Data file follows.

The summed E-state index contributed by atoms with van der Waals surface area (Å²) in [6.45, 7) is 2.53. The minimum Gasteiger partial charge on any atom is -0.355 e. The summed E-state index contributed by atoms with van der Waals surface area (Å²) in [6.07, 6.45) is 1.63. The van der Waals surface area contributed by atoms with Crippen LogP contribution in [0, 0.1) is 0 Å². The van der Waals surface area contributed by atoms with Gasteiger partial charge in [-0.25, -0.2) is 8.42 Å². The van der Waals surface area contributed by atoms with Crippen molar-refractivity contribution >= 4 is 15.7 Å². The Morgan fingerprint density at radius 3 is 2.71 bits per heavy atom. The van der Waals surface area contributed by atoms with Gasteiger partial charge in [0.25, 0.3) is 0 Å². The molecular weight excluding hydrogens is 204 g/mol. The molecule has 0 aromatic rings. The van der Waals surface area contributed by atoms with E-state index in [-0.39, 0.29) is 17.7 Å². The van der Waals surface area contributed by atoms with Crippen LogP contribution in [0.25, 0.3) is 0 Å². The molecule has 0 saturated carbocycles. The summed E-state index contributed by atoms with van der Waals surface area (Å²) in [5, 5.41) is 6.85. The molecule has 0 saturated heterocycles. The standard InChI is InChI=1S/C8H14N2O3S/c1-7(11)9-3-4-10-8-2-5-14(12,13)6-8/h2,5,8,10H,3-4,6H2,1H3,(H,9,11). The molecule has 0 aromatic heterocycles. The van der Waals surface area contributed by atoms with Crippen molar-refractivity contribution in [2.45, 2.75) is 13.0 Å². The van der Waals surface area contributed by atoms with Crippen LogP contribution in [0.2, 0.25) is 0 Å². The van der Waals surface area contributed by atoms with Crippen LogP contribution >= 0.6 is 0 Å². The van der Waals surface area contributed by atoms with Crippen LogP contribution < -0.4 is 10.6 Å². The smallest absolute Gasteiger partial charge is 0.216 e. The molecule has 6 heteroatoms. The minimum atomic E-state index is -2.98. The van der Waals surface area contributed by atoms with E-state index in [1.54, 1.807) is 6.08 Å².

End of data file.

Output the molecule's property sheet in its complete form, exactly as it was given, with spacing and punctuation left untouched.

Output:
The summed E-state index contributed by atoms with van der Waals surface area (Å²) in [6.45, 7) is 2.53. The minimum Gasteiger partial charge on any atom is -0.355 e. The summed E-state index contributed by atoms with van der Waals surface area (Å²) in [6.07, 6.45) is 1.63. The van der Waals surface area contributed by atoms with Crippen LogP contribution in [0, 0.1) is 0 Å². The van der Waals surface area contributed by atoms with Gasteiger partial charge in [-0.25, -0.2) is 8.42 Å². The van der Waals surface area contributed by atoms with Crippen molar-refractivity contribution >= 4 is 15.7 Å². The Morgan fingerprint density at radius 3 is 2.71 bits per heavy atom. The van der Waals surface area contributed by atoms with Gasteiger partial charge in [0.25, 0.3) is 0 Å². The molecular weight excluding hydrogens is 204 g/mol. The molecule has 0 aromatic rings. The van der Waals surface area contributed by atoms with E-state index in [-0.39, 0.29) is 17.7 Å². The van der Waals surface area contributed by atoms with Crippen LogP contribution in [0.25, 0.3) is 0 Å². The molecule has 0 saturated carbocycles. The summed E-state index contributed by atoms with van der Waals surface area (Å²) in [5, 5.41) is 6.85. The molecule has 0 saturated heterocycles. The standard InChI is InChI=1S/C8H14N2O3S/c1-7(11)9-3-4-10-8-2-5-14(12,13)6-8/h2,5,8,10H,3-4,6H2,1H3,(H,9,11). The molecule has 0 aromatic heterocycles. The van der Waals surface area contributed by atoms with Crippen molar-refractivity contribution in [2.45, 2.75) is 13.0 Å². The van der Waals surface area contributed by atoms with Crippen LogP contribution in [0.2, 0.25) is 0 Å². The van der Waals surface area contributed by atoms with Crippen LogP contribution >= 0.6 is 0 Å². The van der Waals surface area contributed by atoms with Crippen LogP contribution < -0.4 is 10.6 Å². The smallest absolute Gasteiger partial charge is 0.216 e. The molecule has 6 heteroatoms. The minimum atomic E-state index is -2.98. The van der Waals surface area contributed by atoms with E-state index in [1.54, 1.807) is 6.08 Å².